Katherine Koops in Western Independent Banker

Atlanta Counsel Katherine Koops authored an article for the November/December edition of Western Independent Banker regarding the Federal Reserve Board of Governors’ approval of a final rule implementing the Basel III higher minimum capital standards for most banking organizations.  Click here to read her full article on the new capital rules.

Walt Moeling in American Banker

Atlanta partner Walt Moeling was quoted Nov. 27 by American Banker concerning the recent acquisition of Freedom Bank by Heartland Financial USA. Executives at Heartland have remained vague about their reason for the acquisition, but observers say it seems like a trade-off. River Valley Bancorp, the former owner of Freedom, may have used it as payment of a debt to Heartland. If Heartland did take a bank as payment, it may have been a good move because it is dealing with a multibank holding company rather than stakeholders like the Treasury Department or the holders of trust-preferred securities. “It can be an easy way to resolve a debt,” Moeling said. “But when you are dealing with a one-bank holding company, that is all there is, so there is not a lot of room to negotiate. … This also sounds like a cleaner situation – when you throw in Tarp or trups and try to strike a three- or four-way settlement, oh my God, it gets difficult.”

Michael Shumaker in Bank Safety & Soundness Advisor

Atlanta Associate Michael Shumaker was quoted Nov. 4 by the Bank Safety & Soundness Advisor on new third-party vendor guidance from the Office of the Comptroller of the Currency (OCC). The OCC recently published a detailed overhaul of its 12-year-old guidance on third-party relationships, significantly raising expectations for community banks and other institutions while reflecting heightened regulatory concern over the risks that the relationships pose. “The sound of this tome hitting the desk should alert banks and thrifts to the increased regulatory expectations for vendor management,” Shumaker said. “Banks should understand the increased diligence required to manage their third party risk in a safe and sound manner. “Regulators have seen bad performances by vendors during the crisis that increased the risk profile of banks. Now, banks should take a more critical look at their vendor relationships and work to move or re-negotiate the related contracts, when up for renewal, to comply with the guidance.”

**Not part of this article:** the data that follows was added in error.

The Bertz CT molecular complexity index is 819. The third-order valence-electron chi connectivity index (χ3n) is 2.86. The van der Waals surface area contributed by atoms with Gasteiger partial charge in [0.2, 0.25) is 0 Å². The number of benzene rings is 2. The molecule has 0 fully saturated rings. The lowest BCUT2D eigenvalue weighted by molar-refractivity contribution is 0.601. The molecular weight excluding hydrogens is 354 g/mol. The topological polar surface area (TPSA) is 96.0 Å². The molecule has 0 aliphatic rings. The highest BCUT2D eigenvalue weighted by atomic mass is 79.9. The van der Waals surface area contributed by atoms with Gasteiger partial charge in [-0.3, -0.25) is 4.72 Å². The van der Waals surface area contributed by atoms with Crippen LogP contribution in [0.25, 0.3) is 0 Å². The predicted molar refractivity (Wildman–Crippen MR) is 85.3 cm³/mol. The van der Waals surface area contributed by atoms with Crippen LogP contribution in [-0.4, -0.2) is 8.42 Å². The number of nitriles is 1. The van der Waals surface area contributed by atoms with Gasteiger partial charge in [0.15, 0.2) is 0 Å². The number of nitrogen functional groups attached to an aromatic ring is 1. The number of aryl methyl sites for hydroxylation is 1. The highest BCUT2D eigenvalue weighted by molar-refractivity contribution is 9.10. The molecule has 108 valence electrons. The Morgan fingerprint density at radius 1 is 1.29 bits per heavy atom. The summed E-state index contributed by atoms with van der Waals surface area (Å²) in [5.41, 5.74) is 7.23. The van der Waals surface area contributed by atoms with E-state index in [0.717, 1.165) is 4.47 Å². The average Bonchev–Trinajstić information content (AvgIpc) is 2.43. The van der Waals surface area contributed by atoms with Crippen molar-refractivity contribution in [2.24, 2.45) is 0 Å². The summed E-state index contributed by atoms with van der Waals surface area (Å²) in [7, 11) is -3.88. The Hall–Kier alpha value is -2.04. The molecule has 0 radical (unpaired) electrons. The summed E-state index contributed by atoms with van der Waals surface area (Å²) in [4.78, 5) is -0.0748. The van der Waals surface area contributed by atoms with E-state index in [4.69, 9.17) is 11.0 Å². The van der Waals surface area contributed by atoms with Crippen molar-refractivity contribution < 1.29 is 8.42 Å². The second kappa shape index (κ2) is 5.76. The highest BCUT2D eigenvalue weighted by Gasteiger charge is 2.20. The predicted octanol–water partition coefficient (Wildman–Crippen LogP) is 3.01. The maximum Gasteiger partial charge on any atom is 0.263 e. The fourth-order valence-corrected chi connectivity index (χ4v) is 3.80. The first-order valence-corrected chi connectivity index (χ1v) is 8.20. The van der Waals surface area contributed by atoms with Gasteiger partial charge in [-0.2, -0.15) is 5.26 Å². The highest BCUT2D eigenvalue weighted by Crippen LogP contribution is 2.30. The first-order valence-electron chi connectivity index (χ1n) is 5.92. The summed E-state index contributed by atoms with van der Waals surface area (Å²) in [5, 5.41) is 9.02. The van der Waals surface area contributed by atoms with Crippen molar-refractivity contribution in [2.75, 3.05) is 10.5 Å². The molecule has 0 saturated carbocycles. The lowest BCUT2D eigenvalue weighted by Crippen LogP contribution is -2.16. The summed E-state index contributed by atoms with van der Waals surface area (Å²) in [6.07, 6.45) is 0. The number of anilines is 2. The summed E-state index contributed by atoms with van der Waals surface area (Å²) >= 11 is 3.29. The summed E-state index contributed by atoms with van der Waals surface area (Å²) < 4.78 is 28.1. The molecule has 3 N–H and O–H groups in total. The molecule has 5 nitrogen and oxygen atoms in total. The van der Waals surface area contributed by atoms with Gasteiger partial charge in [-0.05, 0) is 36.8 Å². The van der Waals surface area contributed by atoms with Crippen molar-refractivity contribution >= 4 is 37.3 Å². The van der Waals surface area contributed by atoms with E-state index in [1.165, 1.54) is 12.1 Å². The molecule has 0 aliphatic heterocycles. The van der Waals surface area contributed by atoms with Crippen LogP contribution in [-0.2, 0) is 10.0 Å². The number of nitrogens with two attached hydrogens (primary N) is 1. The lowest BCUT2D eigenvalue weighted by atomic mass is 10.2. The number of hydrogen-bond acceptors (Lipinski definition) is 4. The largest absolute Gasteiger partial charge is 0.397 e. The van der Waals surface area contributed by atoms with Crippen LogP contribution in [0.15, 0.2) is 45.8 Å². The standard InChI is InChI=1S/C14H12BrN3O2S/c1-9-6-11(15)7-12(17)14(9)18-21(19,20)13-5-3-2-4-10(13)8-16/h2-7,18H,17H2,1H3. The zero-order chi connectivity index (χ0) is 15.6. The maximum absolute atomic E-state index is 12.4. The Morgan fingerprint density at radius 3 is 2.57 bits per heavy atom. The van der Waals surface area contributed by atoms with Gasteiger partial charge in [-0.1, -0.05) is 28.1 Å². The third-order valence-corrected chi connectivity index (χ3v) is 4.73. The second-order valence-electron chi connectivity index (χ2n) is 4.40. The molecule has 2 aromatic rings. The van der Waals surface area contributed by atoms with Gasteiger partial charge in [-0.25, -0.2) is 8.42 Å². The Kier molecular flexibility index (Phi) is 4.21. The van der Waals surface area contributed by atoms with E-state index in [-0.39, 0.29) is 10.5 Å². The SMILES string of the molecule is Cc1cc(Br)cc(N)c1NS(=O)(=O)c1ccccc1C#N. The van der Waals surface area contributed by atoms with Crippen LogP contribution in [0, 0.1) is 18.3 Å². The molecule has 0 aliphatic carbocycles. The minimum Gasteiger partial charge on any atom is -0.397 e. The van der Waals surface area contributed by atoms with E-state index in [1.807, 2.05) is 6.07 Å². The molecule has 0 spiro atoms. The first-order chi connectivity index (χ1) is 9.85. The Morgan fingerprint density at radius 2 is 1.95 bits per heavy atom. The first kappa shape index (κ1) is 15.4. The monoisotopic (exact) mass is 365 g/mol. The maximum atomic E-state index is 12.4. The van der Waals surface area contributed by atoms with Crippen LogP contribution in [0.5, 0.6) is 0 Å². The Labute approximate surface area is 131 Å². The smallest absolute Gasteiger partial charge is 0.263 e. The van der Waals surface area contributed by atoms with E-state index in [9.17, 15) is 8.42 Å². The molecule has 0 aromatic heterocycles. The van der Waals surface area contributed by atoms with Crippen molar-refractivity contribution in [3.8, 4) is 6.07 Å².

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Bryan Cave Lawyers Briefing State Banking Associations on Basel III Proposals

In recent weeks, three Bryan Cave lawyers have briefed state banking association members on the impact the Notices of Proposed Rule Making regarding Basel III could have on banks of all sizes. On July 12, Jonathan Hightower presented via webinar to the Georgia Bankers Association. On August 16, Jonathan Hightower and B.T. Atkinson participated in a live seminar on Basel III presented by the South Carolina Bankers Association that also included presentations by Garry Rank of Elliott Davis, LLP and Jim Mabry of Keefe, Bruyette & Woods. The SCBA program also included a segment advising institutions on how to prepare a comment letter on the proposals for submission to their primary federal banking agency. On August 20, Michael Shumaker and B.T. Atkinson presented via webinar to the North Carolina Bankers Association. In all three programs, bankers were strongly encouraged to submit comments on the proposals by the October 22 deadline, citing specific examples of how the proposed rules could negatively impact their bank. Areas noted for potential comment included:

  • phase-out of trust preferred from Tier 1 capital for institutions having less than $15 billion in assets; 
  • appropriateness of the capital conservation buffer for banking organizations that are not systemically significant; 
  • inclusion of unrealized gains and losses on securities in common equity Tier 1 capital; 
  • whether the exclusion for bank holding companies having total assets of $500 million or less should be increased to $1 billion and include savings and loan holding companies; and 
  • the impact of the proposed risk-weighting of first and second lien mortgages on product availability and the anticipated burdens of implementation.

Links to related Financial Institution Letters:

FIL-25-2012:  Regulatory Capital Rules:  Regulatory Capital, implementation of Basel III, Minimum Regulatory Capital Ratios, Capital Adequacy, and Transition Provisions

FIL-27-2012:  Regulatory Capital Rules:  Standardized Approach for Risk-Weighted Assets; Market Discipline and Disclosure Requirements